New for our upcoming litters starting September 2021 Neonatal Early Scent Introduction will be introduced in addition to Early Neuro stimulation. 


Early scent introduction (ESI) is a training program for puppies designed to enhance their ability to identify, and react to, specific scents. Each day, the trainer introduces a strong scent to the puppy for brief intervals, and records the puppy’s reaction. The reaction is considered to be positive when the puppy shows interest in the scent, moving toward it. A negative reaction is recorded when the puppy tries to get away from the scent. And finally, when a puppy is neither interested nor disinterested in the scent, this is a neutral reaction.

​Dr. Gayle Watkins is a breeder of sporting Golden Retrievers, and over seven years ago, she began testing dogs to determine the effectiveness of ESI. This involved selecting certain puppies from her litters to receive ESI training, and others that would not receive ESI. The results were nothing short of remarkable. The dogs that participated in ESI had more scenting titles than those that did not participate, and they were achieving titles at ages of up to five years younger than the pups that had not participated.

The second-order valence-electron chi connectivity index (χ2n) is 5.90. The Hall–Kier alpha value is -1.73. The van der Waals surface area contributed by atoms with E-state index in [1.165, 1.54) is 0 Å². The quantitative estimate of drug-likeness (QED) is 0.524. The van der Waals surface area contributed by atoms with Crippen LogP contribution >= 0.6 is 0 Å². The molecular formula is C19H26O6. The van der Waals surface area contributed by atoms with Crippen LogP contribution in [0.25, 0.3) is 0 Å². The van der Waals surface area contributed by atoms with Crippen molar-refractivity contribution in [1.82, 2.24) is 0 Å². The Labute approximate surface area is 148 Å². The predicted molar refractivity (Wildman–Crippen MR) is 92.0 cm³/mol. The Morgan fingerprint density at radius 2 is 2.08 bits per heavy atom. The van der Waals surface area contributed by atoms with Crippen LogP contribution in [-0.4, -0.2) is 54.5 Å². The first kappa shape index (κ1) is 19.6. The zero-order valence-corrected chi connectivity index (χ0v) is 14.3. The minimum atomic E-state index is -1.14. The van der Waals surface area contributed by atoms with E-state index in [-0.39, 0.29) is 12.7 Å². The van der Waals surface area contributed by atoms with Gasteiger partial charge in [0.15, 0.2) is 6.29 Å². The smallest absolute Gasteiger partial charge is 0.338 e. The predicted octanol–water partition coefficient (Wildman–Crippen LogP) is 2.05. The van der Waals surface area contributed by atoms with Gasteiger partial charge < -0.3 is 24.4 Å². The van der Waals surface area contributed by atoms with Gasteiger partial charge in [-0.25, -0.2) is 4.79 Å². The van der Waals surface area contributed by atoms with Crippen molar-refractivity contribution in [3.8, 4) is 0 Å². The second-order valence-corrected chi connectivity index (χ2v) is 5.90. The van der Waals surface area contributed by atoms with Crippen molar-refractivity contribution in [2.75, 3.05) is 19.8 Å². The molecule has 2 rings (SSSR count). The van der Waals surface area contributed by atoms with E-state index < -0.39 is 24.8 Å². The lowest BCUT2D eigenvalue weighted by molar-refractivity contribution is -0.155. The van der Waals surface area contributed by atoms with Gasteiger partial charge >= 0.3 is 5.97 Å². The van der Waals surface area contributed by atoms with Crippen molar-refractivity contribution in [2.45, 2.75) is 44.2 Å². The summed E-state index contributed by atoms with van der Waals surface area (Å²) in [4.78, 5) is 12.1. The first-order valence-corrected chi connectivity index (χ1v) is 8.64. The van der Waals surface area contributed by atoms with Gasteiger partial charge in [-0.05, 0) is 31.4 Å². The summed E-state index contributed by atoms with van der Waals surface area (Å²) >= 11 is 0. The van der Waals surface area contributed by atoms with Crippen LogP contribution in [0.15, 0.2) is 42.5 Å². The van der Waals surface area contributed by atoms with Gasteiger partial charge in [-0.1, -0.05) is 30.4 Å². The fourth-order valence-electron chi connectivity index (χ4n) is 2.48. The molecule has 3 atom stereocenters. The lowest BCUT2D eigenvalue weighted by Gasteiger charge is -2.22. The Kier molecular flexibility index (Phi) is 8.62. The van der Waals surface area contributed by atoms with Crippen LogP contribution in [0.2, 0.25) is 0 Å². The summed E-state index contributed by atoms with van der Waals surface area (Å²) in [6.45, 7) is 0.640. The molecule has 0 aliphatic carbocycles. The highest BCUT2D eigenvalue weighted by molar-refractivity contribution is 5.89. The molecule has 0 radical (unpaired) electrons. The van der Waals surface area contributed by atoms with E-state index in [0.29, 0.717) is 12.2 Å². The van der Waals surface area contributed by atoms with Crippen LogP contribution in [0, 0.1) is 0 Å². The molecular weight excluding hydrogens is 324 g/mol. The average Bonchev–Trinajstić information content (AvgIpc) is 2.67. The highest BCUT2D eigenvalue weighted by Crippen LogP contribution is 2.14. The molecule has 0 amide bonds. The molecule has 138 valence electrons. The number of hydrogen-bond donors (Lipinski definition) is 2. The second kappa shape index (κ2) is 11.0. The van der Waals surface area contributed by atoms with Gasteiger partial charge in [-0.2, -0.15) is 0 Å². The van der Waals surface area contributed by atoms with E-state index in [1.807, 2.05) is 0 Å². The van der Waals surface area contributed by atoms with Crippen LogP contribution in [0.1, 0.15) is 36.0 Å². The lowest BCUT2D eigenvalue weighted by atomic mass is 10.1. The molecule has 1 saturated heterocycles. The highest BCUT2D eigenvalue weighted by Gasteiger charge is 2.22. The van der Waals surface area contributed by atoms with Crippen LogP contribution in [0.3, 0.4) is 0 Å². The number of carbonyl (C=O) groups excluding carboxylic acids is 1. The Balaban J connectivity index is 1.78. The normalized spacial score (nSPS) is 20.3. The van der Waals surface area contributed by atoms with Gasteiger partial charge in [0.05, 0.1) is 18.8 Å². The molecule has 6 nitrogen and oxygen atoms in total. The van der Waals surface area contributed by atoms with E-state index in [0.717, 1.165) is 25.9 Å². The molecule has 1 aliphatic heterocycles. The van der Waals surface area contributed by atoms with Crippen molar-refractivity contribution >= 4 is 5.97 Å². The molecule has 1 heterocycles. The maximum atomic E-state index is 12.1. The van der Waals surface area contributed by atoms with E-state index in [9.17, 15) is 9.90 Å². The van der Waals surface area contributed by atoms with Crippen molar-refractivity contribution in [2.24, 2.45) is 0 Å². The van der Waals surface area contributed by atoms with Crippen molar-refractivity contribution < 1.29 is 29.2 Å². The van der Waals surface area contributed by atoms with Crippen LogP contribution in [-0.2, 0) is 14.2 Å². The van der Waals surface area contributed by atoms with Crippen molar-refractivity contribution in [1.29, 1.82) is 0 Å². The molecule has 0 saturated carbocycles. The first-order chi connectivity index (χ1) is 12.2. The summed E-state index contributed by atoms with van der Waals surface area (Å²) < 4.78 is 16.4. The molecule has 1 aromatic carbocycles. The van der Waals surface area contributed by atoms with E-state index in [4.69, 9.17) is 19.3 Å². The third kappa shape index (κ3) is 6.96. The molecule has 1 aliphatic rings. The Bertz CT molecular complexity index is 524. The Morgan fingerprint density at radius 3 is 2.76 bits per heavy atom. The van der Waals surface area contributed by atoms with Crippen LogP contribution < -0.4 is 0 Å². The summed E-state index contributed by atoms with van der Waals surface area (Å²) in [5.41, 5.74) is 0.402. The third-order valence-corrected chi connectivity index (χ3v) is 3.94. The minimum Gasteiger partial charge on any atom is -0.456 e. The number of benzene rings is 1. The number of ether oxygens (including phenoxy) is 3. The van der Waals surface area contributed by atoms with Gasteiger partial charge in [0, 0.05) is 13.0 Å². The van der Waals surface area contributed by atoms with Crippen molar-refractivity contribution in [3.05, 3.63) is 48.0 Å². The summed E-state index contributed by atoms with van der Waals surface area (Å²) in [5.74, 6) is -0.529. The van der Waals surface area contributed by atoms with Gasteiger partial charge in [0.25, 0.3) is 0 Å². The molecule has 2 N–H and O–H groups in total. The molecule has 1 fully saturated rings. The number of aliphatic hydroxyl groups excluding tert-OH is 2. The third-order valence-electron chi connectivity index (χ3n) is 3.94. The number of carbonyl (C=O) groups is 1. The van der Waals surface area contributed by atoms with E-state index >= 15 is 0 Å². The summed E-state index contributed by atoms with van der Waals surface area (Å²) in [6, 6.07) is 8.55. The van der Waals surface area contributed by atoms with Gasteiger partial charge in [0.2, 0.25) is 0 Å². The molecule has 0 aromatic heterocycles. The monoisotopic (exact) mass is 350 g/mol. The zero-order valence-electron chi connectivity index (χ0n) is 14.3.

For practical purposes, these results mean the potential for even better companion, service, therapy and working dogs. Scent abilities are often very important. Just as an example, when a dog is a companion to a child with autism, his main function is likely to be a guardian of sorts, since children with autism can have a tendency to wander or run off. If the dog is able to easily follow the child’s scent and locate him or her, that could actually be a life-saving asset. Another situation in which scent abilities can matter a great deal might be alerting an elderly person to a gas leak, or to something burning on the stove – again, there is the potential for saving a life. Service dogs can also use scent to identify the early stages of diabetic reaction, or the onset of a seizure. All these skills can be enhanced by ESI. Of course, not all dogs are going to be working dogs but we feel that this is an essential process for each puppy no matter the purpose they will have with their new families.